Letters of recommendation: they ask for 3. Sending 4 instead: always a bad idea, always a good idea, something in between? Elaboration appreciated.And I said,
I always thought that the rule for letters is "as many as possible." I did a little research, and I don't think I know anybody who sends just 3. I was told that getting more and better letters, particularly from people who are not directly invested in your success, was one of the best things a candidate can do to improve her chances of nailing a job.But anon 3:28 says,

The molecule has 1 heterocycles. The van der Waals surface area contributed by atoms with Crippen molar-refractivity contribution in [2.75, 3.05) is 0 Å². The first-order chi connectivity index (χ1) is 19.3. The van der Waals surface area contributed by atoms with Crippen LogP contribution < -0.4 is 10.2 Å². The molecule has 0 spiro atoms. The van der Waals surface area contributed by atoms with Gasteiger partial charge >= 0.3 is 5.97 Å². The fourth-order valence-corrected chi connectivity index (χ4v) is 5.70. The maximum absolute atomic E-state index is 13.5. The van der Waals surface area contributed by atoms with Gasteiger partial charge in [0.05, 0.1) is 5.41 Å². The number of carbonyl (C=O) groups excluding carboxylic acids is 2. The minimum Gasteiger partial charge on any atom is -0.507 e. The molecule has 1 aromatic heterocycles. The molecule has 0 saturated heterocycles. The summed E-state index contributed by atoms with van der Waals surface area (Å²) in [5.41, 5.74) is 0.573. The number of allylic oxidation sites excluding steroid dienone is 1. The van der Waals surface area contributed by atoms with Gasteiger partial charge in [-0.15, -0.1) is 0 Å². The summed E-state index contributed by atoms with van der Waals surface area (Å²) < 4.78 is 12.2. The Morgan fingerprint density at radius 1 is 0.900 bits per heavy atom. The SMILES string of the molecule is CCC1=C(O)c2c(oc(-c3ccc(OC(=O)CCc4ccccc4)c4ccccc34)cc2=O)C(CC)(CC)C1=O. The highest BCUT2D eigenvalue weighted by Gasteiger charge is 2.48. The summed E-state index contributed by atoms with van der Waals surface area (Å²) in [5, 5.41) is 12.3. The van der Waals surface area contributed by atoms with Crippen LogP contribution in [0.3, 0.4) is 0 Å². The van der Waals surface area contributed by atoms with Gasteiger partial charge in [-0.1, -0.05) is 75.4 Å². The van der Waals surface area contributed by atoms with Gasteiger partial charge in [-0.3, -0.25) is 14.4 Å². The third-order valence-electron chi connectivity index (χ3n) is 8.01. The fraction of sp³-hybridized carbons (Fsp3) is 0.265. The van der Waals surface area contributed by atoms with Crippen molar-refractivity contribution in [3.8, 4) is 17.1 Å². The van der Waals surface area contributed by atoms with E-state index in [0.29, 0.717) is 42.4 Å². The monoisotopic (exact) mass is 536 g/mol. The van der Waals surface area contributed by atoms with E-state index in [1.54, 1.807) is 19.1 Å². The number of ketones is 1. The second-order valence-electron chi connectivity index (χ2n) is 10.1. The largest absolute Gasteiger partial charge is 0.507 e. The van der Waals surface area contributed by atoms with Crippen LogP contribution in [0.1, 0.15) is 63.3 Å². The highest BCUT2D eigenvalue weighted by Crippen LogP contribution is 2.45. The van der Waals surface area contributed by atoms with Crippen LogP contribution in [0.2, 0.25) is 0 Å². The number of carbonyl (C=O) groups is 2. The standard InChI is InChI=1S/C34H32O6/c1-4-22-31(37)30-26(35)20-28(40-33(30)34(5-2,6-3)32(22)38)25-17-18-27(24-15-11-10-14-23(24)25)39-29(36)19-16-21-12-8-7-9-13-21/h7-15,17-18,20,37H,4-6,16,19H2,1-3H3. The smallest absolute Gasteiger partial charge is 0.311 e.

I also heard the opposite advice -- they ask for 2, they want the strongest 2, and anything further would be diluting. that said, I always send (what I assume to be) the strongest x (2 or 3 have been small numbers I encountered recently) plus a teaching letter which I note in my cover letter is sent with that intent.But I've never heard of that. Plus, I don't have any idea how to rank my letters from strongest to weakest. I've never read my letters. Plus, I'm not the one who sends them out. Plus, I don't even think there is even any provision in my Ph.D.-granting program's placement procedures for this sort of thing. And as if that wasn't enough, it would make the department secretary whose job it is to put these files together that much more involved. So I say, as many letters as possible is the right strategy.